The primary care response was supported by a funding package of $2.4 billion announced by the Australian Government on 11 March 2020, which included $1.1 billion specifically allocated to support the COVID‐19 response in primary care.10 Key components of the primary care response included:

  • funding of a whole of population model of telehealth (using telephone or video consultations);
  • establishment of call centres to triage people with fever or respiratory symptoms, provide advice and direct them to the most appropriate health services;
  • establishment of a nationwide network of respiratory clinics based in the community to complement state‐ and territory‐run fever clinics;
  • development and delivery of online infection prevention and control training for all care workers;
  • measures to safeguard the health of the members of remote Aboriginal and Torres Strait Islander communities across the continent; and
  • ensuring consistent messaging to members of the nation's primary care workforce.


New funding provided through Australia's Medicare Benefits Schedule (MBS) enabled a shift to the use of telehealth modalities for all appropriate consultations between patients and their health care providers. Telehealth initiatives were rolled out in a rapid, staged approach: beginning with support for the use of telehealth for members of the nation's most vulnerable populations; followed by items specific to obstetrics and midwifery, nurse practitioner care, and mental health care provision; then measures to enable vulnerable health care providers to continue providing care through telehealth; and then moving to whole of population telehealth consultations for all patients by all health care providers funded under the MBS (Box 2). On 30 March 2020, bulk‐billing incentives for people with concession cards and children aged under 16 years being seen in general practice were doubled to ensure there were no barriers for the population needing to access health care services and advice, and additional payments were introduced to support the ongoing viability of the nation's general practices.11 At the time of writing (2 June 2020), over 11 million telehealth services had been delivered to the people of Australia.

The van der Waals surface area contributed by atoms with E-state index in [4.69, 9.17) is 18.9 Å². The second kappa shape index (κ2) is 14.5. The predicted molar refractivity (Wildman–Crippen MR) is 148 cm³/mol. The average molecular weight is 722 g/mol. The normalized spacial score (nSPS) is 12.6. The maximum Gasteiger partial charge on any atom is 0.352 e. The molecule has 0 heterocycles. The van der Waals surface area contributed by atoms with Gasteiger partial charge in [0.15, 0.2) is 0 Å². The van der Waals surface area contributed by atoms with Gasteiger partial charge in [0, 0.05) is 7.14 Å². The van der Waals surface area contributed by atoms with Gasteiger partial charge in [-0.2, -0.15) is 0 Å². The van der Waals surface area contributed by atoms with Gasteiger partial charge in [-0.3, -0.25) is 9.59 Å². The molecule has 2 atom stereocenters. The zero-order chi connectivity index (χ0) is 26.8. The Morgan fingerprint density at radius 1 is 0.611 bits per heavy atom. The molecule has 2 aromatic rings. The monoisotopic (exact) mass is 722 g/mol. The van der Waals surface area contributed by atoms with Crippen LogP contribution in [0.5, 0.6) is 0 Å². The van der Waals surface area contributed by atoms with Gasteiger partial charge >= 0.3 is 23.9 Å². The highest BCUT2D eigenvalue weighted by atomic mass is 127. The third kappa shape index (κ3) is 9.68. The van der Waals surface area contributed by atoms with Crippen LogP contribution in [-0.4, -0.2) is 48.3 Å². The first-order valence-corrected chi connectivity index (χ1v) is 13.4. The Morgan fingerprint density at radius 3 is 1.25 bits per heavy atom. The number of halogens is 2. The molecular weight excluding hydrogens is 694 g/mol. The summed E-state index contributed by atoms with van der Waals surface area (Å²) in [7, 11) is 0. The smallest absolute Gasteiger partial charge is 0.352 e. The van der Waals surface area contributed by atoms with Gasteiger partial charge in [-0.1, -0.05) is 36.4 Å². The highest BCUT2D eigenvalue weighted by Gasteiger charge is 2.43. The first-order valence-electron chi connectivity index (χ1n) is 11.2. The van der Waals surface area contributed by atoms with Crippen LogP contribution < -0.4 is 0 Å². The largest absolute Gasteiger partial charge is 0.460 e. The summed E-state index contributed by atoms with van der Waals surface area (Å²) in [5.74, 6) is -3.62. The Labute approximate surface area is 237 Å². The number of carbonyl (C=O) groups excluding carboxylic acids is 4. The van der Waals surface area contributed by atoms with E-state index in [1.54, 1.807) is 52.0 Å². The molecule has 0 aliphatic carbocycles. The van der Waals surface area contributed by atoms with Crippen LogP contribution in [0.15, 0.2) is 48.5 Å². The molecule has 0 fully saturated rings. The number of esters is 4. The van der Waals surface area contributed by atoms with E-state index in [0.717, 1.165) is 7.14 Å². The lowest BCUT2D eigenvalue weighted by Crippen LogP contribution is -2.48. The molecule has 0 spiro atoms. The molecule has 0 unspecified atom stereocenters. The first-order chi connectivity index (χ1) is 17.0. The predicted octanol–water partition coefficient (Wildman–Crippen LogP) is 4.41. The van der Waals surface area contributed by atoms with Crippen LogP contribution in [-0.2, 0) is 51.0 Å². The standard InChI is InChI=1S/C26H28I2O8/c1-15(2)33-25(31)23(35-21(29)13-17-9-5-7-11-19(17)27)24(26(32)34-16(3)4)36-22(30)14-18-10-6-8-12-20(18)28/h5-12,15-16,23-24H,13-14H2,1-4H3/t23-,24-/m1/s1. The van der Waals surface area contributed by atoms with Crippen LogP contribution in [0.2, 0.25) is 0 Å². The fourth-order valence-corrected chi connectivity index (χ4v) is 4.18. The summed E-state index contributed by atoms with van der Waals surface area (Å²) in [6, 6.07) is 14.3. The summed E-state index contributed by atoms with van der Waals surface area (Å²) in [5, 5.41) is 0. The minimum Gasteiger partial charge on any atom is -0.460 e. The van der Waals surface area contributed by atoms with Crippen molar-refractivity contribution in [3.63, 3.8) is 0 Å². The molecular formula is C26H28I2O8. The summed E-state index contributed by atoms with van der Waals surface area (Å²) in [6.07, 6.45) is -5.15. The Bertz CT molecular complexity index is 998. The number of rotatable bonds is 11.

National call centre

People with fever or respiratory symptoms, or with concerns about possible exposure to COVID‐19, were encouraged to call Healthdirect — the Australian Government‐funded national call centre that provides free health information and advice. Healthdirect activity peaked at around 37 000 calls from members of the public per week in mid‐March 2020. The Healthdirect website also provided an online COVID‐19 symptom checker, which can be downloaded as an application for mobile phones and other devices ( Since 25 March 2020, up to 370 000 people per day have used the symptom checker.

General practice‐led respiratory clinics

Evidence from prior epidemics has demonstrated that neglect of usual care can be an unintended consequence of prioritising the emergency response, resulting in increased morbidity and mortality related to other causes.3,12 The establishment of a network of more than 120 general practice‐led respiratory clinics has redirected people with fever and/or respiratory presentations away from general practices and emergency departments. Primary Health Networks have had a crucial role in supporting general practices and Aboriginal community‐controlled health services, working with their local hospital networks to identify and help establish respiratory clinics. In addition to protecting other patients and health care staff from potential infection, the respiratory clinics allowed other general practices across the country to continue providing regular essential primary care services to their patients.